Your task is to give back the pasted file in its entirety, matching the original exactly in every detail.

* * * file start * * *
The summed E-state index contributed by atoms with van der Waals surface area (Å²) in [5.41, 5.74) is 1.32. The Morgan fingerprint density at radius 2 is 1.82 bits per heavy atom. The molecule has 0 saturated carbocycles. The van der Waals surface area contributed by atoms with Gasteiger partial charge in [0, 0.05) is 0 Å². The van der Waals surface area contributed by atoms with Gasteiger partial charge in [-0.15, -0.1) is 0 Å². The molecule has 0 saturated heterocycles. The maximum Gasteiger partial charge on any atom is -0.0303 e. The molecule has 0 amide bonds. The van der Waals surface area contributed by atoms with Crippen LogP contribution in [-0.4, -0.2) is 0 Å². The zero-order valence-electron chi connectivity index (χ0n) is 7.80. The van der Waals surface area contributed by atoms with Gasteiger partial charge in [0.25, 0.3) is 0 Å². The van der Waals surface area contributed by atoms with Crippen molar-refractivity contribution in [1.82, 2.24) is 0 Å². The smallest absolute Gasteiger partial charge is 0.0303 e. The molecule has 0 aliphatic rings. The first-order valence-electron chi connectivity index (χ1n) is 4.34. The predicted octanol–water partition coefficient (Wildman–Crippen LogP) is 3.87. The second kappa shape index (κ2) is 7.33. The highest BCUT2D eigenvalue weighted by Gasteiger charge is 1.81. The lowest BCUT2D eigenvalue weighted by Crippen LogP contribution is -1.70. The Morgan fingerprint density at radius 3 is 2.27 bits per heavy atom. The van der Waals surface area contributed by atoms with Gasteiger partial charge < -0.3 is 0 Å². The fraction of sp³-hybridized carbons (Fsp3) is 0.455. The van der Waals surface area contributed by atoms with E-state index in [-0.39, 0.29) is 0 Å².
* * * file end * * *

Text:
The summed E-state index contributed by atoms with van der Waals surface area (Å²) in [5.41, 5.74) is 1.32. The Morgan fingerprint density at radius 2 is 1.82 bits per heavy atom. The molecule has 0 saturated carbocycles. The van der Waals surface area contributed by atoms with Gasteiger partial charge in [0, 0.05) is 0 Å². The van der Waals surface area contributed by atoms with Gasteiger partial charge in [-0.15, -0.1) is 0 Å². The molecule has 0 saturated heterocycles. The maximum Gasteiger partial charge on any atom is -0.0303 e. The molecule has 0 amide bonds. The van der Waals surface area contributed by atoms with Crippen LogP contribution in [-0.4, -0.2) is 0 Å². The zero-order valence-electron chi connectivity index (χ0n) is 7.80. The van der Waals surface area contributed by atoms with Gasteiger partial charge in [0.25, 0.3) is 0 Å². The van der Waals surface area contributed by atoms with Crippen molar-refractivity contribution in [1.82, 2.24) is 0 Å². The smallest absolute Gasteiger partial charge is 0.0303 e. The molecule has 0 aliphatic rings. The first-order valence-electron chi connectivity index (χ1n) is 4.34. The predicted octanol–water partition coefficient (Wildman–Crippen LogP) is 3.87. The second kappa shape index (κ2) is 7.33. The highest BCUT2D eigenvalue weighted by Gasteiger charge is 1.81. The lowest BCUT2D eigenvalue weighted by Crippen LogP contribution is -1.70. The Morgan fingerprint density at radius 3 is 2.27 bits per heavy atom. The van der Waals surface area contributed by atoms with Gasteiger partial charge < -0.3 is 0 Å². The fraction of sp³-hybridized carbons (Fsp3) is 0.455. The van der Waals surface area contributed by atoms with E-state index in [-0.39, 0.29) is 0 Å².